Located at only about four tenths of the Earth-Sun distance from Sol, Mercury is the closest planet to the Sun and the second smallest planet. (See an animation of Mercury's orbit around the Sun, with a table of basic orbital and physical characteristics.) Its diameter of 4,880 kilometers (about 3,033 miles) is about 40 percent smaller than Earth's diameter (smaller even than Jupiter's biggest moon Ganymede and Saturn's biggest moon Titan) but also roughly 40 percent larger than Earth's Moon. However, Mercury has only about six percent of Earth's mass.
NASA (Mercury is smaller than Mars and Jupiter's moon Ganymede, but larger than Earth's Moon)
The closest planet has a very elliptical (or eccentric) orbit and swings from only 46 million km (29 million miles) from the Sun at perihelion out to 70 million km (43.5 million miles) at aphelion. Mercury's orbit around Sol takes only about a fourth of an Earth year (about 88 days) to complete. However, it's daily rotation is much slower than Earth's and takes 59 Earth days to complete.
Because of its small mass and closeness to the Sun, Mercury isn't able
to hold on to much of an atmosphere. As a result, temperature
variations on Mercury are the most extreme in the Solar System ranging
from -183°C (-298 °F) to 427 °C (800 °F), although its average
surface temperature is 167 °C (333 °F). In contrast, the average
surface temperature on Venus is actually hotter
at a very stable 464 °C (867 °F) because of its thick atmosphere.
Mercury has a very thin atmosphere consisting of surface atoms
blasted off its surface by the Solar wind. Because Mercury is so hot,
however, these atoms quickly escape into space. Thus, in contrast to
the Earth and Venus whose atmospheres are stable, Mercury's atmosphere
is constantly being replenished.
Courtesy Jet Propulsion Laboratory. Copyright (c) California Institute of Technology, Pasadena, CA. All rights reserved.
From Mercury, the Sun appears two and a half times larger than it does on Earth. The sky would appear black because there's little atmospheric scattering of light. However, one would be able to see two bright "stars," possibly discernible as cream-colored Venus and blue-colored Earth. Although Mercury is not tidally locked to the Sun, its rotational period of almost 59 days is tidally coupled to its orbital period of 88 days, rotating only one and a half times during each orbit in a 3:2 resonance. Hence, a "day" on Mercury (sunrise to sunrise) is 176 Earth days long.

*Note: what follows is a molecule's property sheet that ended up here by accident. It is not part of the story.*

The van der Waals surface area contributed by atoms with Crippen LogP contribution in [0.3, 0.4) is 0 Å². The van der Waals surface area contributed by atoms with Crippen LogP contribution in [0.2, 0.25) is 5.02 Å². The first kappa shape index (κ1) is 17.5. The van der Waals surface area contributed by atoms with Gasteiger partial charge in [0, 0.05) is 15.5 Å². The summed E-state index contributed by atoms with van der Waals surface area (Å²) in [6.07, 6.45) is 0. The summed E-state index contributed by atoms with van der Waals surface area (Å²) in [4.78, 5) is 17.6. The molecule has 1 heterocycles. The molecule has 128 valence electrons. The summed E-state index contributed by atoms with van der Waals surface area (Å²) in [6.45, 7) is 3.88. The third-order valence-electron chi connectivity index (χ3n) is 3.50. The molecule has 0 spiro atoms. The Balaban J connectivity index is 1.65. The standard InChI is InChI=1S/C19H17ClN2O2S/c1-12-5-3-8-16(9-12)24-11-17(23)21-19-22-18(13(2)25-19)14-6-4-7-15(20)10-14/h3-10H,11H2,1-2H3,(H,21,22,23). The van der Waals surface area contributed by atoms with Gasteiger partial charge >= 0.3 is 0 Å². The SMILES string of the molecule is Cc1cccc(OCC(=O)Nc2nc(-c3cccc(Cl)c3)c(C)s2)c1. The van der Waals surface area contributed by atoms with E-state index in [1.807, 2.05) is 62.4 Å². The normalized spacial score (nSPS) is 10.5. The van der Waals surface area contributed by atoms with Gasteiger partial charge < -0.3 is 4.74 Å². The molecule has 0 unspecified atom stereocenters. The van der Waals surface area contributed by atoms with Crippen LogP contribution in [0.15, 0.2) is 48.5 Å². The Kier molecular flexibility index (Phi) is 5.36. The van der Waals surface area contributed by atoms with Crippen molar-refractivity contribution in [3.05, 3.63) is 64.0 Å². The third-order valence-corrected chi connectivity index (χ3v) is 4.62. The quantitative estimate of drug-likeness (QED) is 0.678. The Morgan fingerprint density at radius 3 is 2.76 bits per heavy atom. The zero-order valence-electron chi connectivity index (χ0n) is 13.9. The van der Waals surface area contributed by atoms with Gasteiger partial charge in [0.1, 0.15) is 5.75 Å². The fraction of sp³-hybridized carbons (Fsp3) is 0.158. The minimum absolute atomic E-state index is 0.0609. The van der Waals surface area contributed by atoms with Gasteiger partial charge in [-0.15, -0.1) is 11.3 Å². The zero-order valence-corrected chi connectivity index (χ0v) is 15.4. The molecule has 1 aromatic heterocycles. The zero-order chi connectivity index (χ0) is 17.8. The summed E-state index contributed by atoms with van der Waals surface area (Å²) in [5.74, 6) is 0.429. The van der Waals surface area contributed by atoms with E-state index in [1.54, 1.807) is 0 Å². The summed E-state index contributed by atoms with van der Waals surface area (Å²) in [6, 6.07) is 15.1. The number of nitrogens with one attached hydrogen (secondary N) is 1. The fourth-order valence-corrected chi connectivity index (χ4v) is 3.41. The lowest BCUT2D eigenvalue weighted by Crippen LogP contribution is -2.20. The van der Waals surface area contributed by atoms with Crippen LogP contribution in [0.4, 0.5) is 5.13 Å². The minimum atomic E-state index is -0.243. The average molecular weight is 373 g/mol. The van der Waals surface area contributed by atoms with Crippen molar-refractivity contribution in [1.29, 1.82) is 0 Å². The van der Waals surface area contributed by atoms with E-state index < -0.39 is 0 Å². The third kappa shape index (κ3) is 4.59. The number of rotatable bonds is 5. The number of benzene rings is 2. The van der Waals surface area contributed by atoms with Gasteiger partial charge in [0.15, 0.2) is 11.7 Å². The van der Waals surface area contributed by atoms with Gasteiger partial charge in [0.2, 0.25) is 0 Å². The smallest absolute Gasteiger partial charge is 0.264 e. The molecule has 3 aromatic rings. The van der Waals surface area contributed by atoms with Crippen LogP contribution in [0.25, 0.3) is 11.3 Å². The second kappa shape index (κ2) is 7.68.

On January 14, 2008, NASA's MESSENGER spacecraft made its first "flyby" of Mercury, providing the first close-up view of the planet in 33 years (more from MESSENGER and APOD). MESSENGER passed about 124 miles (200 kilometers, or km) above Mercury's night-side surface, which appeared to be heavily cratered. The night-side view included the giant Caloris Basin, including previously unseen western portions. Formed by the impact of a large asteroid or comet, Caloris is one of the largest, and possibly one of the youngest, basins in the Solar System. NASA's new image of the complete basin interior reveals that it is brighter than surrounding regions, suggesting a different composition. Darker smooth plains completely surround Caloris, and unusually dark-rimmed craters are seen inside the basin.
Larger and jumbo images.
This red-light sensitive photograph
provides the first view ever of
Mercury's "backside" from a distance
of 27,000 miles or 27,000 kilometers,
which reveals the full extent of the
Caloris Basin (more).
On October 6, 2008, NASA's MESSENGER spacecraft made its second of three flybys around Mercury, to be undertaken before it settles into orbit around the innermost planet in March 2011. New images were taken, including a global view centered on relatively bright Kuiper Crater, previously identified on images from the Mariner 10 mission (during planetary "encounters" between March 1974 and March 1975. Extensive "rays" of impact debris were seen to emanate from two other bright and apparently young craters, with at least one newly imaged by MESSENGER (more discussion and images from MESSENGER's second flyby on October 6, 2008).
Larger and jumbo images.
This red-light sensitive photograph
provides the first high definition
view of a region of Mercury centered